Novel phenotypes are often linked to major ecological transitions during evolution. Here, we describe for the first time an unusual network of large blood vessels in the head of the sea snake Hydrophis cyanocinctus. MicroCT imaging and histology reveal an intricate modified cephalic vascular network (MCVN) that underlies a broad area of skin between the snout and the roof of the head. It is mostly composed of large veins and sinuses and converges posterodorsally into a large vein (sometimes paired) that penetrates the skull through the parietal bone. Endocranially, this blood vessel leads into the dorsal cerebral sinus, and from there, a pair of large veins depart ventrally to enter the brain. We compare the condition observed in H. cyanocinctus with that of other elapids and discuss the possible functions of this unusual vascular network. Sea snakes have low oxygen partial pressure in their arterial blood that facilitates cutaneous respiration, potentially limiting the availability of oxygen to the brain. We conclude that this novel vascular structure draining directly to the brain is a further elaboration of the sea snakes' cutaneous respiratory anatomy, the most likely function of which is to provide the brain with an additional supply of oxygen.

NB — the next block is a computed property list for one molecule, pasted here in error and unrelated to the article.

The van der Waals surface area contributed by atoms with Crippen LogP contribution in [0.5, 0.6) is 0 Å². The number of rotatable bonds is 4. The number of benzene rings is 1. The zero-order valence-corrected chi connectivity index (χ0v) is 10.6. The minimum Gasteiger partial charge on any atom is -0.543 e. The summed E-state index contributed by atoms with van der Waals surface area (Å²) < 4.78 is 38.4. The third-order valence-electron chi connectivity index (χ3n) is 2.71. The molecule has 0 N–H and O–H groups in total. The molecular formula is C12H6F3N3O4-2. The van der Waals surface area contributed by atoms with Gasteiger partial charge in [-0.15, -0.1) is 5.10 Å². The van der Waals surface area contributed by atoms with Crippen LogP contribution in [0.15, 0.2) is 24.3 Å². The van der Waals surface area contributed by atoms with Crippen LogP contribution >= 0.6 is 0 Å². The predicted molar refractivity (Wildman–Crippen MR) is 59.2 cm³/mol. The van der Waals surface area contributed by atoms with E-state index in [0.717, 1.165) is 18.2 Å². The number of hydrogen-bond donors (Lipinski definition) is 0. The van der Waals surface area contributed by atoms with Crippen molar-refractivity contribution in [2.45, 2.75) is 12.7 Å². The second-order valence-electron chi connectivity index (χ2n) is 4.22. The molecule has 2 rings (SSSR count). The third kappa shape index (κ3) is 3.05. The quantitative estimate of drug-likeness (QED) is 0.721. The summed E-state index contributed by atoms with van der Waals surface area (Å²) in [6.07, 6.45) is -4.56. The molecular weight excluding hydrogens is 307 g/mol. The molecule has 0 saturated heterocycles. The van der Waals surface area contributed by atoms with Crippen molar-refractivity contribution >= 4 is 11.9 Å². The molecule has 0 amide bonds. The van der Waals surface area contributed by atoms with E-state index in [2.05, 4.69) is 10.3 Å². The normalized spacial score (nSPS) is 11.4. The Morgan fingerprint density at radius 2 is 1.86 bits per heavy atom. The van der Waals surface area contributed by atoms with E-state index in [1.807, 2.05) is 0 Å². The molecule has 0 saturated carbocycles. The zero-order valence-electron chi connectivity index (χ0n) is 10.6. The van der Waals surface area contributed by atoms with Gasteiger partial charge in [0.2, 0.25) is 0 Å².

Bibliographical note© 2019 The Authors.Published by the Royal Society under the terms of the Creative Commons Attribution License http://creativecommons.org/licenses/by/4.0/, which permits unrestricted use, provided the original author and source are credited.
- Cutaneous respiration
- Head circulation
- Parietal foramen
- Sea snakes